In the category of the Social Feelings are found those feelings which are concerned with the general welfare of the community, and of the state; which lead to the performance of what are felt to be duties and obligations rightfully due toward society and our fellow-men. In this category are found "sociability," love of companionship, tenderness toward association; and also civic virtue, law-abiding actions, charity, mutual aid, the alleviation of poverty and suffering of others, the erection of asylums, orphanages, and homes for the aged, hospitals for the sick, and association for general charitable work. The many forms of patriotism and devotion to one's country are also found in this class, although there are other emotional factors present in such cases.

4. Moral Feelings. The feelings within this category also have evolved from the elementary feelings of the race. They are closely bound up with the Social Feelings, and may be regarded as the evolution thereof, or as a phase thereof. This class of feelings arise from a feeling that one "ought to" observe certain formal codes of conduct, or general laws, laid down by some superior authority, or else tacitly adopted as proper by the general society of which the individual happens to be a member.

In many these feelings are closely associated with the Religious Feelings, but there is a distinction to be noted here. We may find persons of a very high degree of moral conduct, and ethical tendencies, who may be lacking in the religious emotions. And, too often, we find persons who profess, and seemingly experience, marked degrees of religious emotion and feeling, but who fall short of adhering to many of the precepts of the higher morality of their times and country. But, it is of course true that the highest religious teachings seek to encourage high ethical and moral emotions and actions.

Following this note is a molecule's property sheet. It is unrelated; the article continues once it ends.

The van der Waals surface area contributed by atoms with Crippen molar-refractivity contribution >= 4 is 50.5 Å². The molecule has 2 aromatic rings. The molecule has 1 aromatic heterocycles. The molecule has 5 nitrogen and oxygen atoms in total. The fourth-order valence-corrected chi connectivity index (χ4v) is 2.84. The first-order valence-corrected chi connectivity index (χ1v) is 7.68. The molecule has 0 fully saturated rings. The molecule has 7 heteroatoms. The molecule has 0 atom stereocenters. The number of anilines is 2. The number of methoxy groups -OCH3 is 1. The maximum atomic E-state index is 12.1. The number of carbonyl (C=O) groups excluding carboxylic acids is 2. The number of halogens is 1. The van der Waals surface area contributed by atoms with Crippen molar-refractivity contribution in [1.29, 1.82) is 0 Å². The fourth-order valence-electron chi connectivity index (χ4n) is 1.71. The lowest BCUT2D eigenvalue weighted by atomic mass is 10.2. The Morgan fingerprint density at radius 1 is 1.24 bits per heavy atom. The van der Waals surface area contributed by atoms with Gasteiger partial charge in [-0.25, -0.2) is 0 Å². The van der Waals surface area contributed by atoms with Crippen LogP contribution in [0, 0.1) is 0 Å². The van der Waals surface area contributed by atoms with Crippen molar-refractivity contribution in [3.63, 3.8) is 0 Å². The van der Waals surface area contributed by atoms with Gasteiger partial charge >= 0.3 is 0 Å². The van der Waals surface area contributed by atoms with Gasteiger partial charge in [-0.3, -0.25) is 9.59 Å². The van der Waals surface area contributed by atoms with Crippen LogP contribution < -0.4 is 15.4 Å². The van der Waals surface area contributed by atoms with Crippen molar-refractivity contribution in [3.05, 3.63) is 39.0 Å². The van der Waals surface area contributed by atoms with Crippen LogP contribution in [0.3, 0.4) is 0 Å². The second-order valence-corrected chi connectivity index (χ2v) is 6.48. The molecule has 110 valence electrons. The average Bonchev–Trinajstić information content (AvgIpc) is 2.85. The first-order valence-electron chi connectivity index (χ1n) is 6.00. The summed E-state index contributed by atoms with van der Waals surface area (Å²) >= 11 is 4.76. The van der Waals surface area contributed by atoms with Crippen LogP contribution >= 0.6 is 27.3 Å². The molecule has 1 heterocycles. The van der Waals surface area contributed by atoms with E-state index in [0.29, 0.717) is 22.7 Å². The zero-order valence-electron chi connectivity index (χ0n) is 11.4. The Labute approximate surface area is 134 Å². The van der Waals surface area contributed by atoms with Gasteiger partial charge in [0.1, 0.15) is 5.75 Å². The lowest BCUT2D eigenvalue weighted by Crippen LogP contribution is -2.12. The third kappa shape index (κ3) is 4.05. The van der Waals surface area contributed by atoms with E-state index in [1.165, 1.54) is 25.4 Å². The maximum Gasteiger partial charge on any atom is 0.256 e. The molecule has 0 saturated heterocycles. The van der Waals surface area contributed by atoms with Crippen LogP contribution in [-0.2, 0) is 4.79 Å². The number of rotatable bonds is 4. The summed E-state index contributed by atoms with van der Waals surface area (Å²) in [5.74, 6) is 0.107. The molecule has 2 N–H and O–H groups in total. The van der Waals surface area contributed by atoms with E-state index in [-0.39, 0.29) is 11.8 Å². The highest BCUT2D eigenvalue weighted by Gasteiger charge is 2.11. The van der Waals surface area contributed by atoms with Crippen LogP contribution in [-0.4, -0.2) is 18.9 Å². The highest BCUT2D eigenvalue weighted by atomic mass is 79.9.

A writer makes the following important distinction: "We must here make the distinction between those manifesting the actions termed ethical and moral because they feel that way, on the one hand, and on the other hand those who merely comply with the conventional requirements of custom and the law because they fear the consequences of the violation thereof. The first class have the true social, ethical, and moral feelings, tastes, ideals, and inclinations; while the second manifest merely the elementary feelings of self-preservation and selfish prudence. The first class are 'good' because they feel that way and find it natural to be so; while the second class are 'good' merely because they have to be so, or else be punished by legal penalty or public opinion, loss of prestige, loss of financial support, etc."

The same writer interestingly states: "Theology explains the moral feelings as resulting from conscience, which it holds to be a special faculty of the mind, or soul, divinely given. Science, while admitting the existence of the state of feeling which we call 'conscience,' at the same time ignores its claimed supernatural origin, and ascribes it to the effects of evolution, heredity, experience, education, suggestion, and general environment. Conscience, according to this last view, is a compound of intellectual and emotional states. Conscience, therefore, in this view is not an infallible guide, but depends entirely upon the hereditary and environmental history of the individual; and accompanies the moral and ethical codes and customs of the race at any particular stage of its history.